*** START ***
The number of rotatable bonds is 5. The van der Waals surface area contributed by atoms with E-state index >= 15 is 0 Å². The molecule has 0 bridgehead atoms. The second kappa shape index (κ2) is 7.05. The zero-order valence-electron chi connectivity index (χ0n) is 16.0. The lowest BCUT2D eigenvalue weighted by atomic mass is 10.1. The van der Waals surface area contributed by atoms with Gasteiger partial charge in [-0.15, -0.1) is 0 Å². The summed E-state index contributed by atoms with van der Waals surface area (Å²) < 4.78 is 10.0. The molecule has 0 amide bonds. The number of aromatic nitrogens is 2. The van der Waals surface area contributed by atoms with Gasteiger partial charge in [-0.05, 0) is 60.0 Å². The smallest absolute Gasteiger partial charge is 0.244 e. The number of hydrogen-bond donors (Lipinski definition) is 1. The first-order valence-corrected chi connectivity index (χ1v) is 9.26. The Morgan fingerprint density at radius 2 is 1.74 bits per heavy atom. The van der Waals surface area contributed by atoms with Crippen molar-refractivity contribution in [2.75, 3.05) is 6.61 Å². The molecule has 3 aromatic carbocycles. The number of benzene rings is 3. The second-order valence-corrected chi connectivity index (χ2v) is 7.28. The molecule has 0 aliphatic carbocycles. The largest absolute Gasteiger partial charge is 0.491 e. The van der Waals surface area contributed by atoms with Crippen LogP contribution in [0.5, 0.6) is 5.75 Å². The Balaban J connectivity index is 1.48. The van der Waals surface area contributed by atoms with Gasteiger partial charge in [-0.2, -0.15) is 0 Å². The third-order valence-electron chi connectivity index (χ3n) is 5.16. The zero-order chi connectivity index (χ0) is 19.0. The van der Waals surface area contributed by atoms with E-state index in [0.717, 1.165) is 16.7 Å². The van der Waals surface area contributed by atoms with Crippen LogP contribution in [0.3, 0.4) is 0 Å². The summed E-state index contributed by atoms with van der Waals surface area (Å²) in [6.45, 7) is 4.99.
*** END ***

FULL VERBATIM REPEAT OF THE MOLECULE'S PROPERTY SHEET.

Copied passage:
The number of rotatable bonds is 5. The van der Waals surface area contributed by atoms with E-state index >= 15 is 0 Å². The molecule has 0 bridgehead atoms. The second kappa shape index (κ2) is 7.05. The zero-order valence-electron chi connectivity index (χ0n) is 16.0. The lowest BCUT2D eigenvalue weighted by atomic mass is 10.1. The van der Waals surface area contributed by atoms with Gasteiger partial charge in [-0.15, -0.1) is 0 Å². The summed E-state index contributed by atoms with van der Waals surface area (Å²) < 4.78 is 10.0. The molecule has 0 amide bonds. The number of aromatic nitrogens is 2. The van der Waals surface area contributed by atoms with Gasteiger partial charge in [-0.05, 0) is 60.0 Å². The smallest absolute Gasteiger partial charge is 0.244 e. The number of hydrogen-bond donors (Lipinski definition) is 1. The first-order valence-corrected chi connectivity index (χ1v) is 9.26. The Morgan fingerprint density at radius 2 is 1.74 bits per heavy atom. The van der Waals surface area contributed by atoms with Crippen molar-refractivity contribution in [2.75, 3.05) is 6.61 Å². The molecule has 3 aromatic carbocycles. The number of benzene rings is 3. The second-order valence-corrected chi connectivity index (χ2v) is 7.28. The molecule has 0 aliphatic carbocycles. The largest absolute Gasteiger partial charge is 0.491 e. The van der Waals surface area contributed by atoms with Crippen LogP contribution in [0.5, 0.6) is 5.75 Å². The Balaban J connectivity index is 1.48. The van der Waals surface area contributed by atoms with Gasteiger partial charge in [-0.2, -0.15) is 0 Å². The third-order valence-electron chi connectivity index (χ3n) is 5.16. The zero-order chi connectivity index (χ0) is 19.0. The van der Waals surface area contributed by atoms with E-state index in [0.717, 1.165) is 16.7 Å². The van der Waals surface area contributed by atoms with Crippen LogP contribution in [0.3, 0.4) is 0 Å². The summed E-state index contributed by atoms with van der Waals surface area (Å²) in [6.45, 7) is 4.99.